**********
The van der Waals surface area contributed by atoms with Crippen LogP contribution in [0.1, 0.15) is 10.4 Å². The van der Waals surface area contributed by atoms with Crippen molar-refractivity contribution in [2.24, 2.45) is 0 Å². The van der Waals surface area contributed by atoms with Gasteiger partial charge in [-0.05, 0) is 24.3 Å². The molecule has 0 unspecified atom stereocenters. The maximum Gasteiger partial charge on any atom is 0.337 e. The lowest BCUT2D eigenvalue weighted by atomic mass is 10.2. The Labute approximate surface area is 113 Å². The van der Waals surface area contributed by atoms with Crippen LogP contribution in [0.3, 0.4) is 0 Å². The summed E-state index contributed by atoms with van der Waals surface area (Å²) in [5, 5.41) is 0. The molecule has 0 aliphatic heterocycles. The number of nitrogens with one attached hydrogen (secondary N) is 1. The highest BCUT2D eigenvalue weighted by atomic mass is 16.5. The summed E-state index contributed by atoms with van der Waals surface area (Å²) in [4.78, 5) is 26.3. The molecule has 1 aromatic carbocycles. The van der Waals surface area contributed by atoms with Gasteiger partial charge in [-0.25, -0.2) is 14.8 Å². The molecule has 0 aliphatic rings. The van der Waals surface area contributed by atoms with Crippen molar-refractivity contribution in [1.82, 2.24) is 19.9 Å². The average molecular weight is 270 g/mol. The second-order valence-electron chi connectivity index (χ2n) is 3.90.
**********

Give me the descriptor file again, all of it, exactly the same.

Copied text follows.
The van der Waals surface area contributed by atoms with Crippen LogP contribution in [0.1, 0.15) is 10.4 Å². The van der Waals surface area contributed by atoms with Crippen molar-refractivity contribution in [2.24, 2.45) is 0 Å². The van der Waals surface area contributed by atoms with Gasteiger partial charge in [-0.05, 0) is 24.3 Å². The molecule has 0 unspecified atom stereocenters. The maximum Gasteiger partial charge on any atom is 0.337 e. The lowest BCUT2D eigenvalue weighted by atomic mass is 10.2. The Labute approximate surface area is 113 Å². The van der Waals surface area contributed by atoms with Crippen LogP contribution in [0.3, 0.4) is 0 Å². The summed E-state index contributed by atoms with van der Waals surface area (Å²) in [5, 5.41) is 0. The molecule has 0 aliphatic heterocycles. The number of nitrogens with one attached hydrogen (secondary N) is 1. The highest BCUT2D eigenvalue weighted by atomic mass is 16.5. The summed E-state index contributed by atoms with van der Waals surface area (Å²) in [4.78, 5) is 26.3. The molecule has 1 aromatic carbocycles. The van der Waals surface area contributed by atoms with Gasteiger partial charge in [-0.25, -0.2) is 14.8 Å². The molecule has 0 aliphatic rings. The van der Waals surface area contributed by atoms with Crippen molar-refractivity contribution in [1.82, 2.24) is 19.9 Å². The average molecular weight is 270 g/mol. The second-order valence-electron chi connectivity index (χ2n) is 3.90.